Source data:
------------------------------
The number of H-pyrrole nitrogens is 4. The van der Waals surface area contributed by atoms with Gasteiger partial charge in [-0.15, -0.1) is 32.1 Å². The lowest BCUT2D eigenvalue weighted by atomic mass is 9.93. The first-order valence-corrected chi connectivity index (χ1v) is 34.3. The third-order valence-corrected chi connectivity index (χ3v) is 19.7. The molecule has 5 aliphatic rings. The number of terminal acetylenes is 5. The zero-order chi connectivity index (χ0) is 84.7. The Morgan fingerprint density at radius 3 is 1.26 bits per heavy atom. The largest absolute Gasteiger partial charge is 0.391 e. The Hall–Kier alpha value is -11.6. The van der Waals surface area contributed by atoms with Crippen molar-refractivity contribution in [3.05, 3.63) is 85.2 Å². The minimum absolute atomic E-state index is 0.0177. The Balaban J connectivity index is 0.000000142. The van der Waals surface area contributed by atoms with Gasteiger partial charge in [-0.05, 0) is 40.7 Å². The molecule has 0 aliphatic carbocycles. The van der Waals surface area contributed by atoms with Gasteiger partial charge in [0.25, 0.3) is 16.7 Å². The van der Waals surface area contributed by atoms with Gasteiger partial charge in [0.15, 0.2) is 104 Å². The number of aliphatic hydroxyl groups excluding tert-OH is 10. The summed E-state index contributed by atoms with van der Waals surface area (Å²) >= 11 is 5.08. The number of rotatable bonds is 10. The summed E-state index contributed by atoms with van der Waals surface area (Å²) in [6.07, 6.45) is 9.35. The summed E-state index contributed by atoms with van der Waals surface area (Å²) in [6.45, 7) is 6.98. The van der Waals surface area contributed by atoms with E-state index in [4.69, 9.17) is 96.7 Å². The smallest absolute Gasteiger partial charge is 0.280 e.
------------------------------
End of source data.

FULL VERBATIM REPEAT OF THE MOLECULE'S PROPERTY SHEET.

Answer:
The number of H-pyrrole nitrogens is 4. The van der Waals surface area contributed by atoms with Gasteiger partial charge in [-0.15, -0.1) is 32.1 Å². The lowest BCUT2D eigenvalue weighted by atomic mass is 9.93. The first-order valence-corrected chi connectivity index (χ1v) is 34.3. The third-order valence-corrected chi connectivity index (χ3v) is 19.7. The molecule has 5 aliphatic rings. The number of terminal acetylenes is 5. The zero-order chi connectivity index (χ0) is 84.7. The Morgan fingerprint density at radius 3 is 1.26 bits per heavy atom. The largest absolute Gasteiger partial charge is 0.391 e. The Hall–Kier alpha value is -11.6. The van der Waals surface area contributed by atoms with Crippen molar-refractivity contribution in [3.05, 3.63) is 85.2 Å². The minimum absolute atomic E-state index is 0.0177. The Balaban J connectivity index is 0.000000142. The van der Waals surface area contributed by atoms with Gasteiger partial charge in [-0.05, 0) is 40.7 Å². The molecule has 0 aliphatic carbocycles. The van der Waals surface area contributed by atoms with Gasteiger partial charge in [0.25, 0.3) is 16.7 Å². The van der Waals surface area contributed by atoms with Gasteiger partial charge in [0.15, 0.2) is 104 Å². The number of aliphatic hydroxyl groups excluding tert-OH is 10. The summed E-state index contributed by atoms with van der Waals surface area (Å²) >= 11 is 5.08. The number of rotatable bonds is 10. The summed E-state index contributed by atoms with van der Waals surface area (Å²) in [6.07, 6.45) is 9.35. The summed E-state index contributed by atoms with van der Waals surface area (Å²) in [6.45, 7) is 6.98. The van der Waals surface area contributed by atoms with E-state index in [4.69, 9.17) is 96.7 Å². The smallest absolute Gasteiger partial charge is 0.280 e.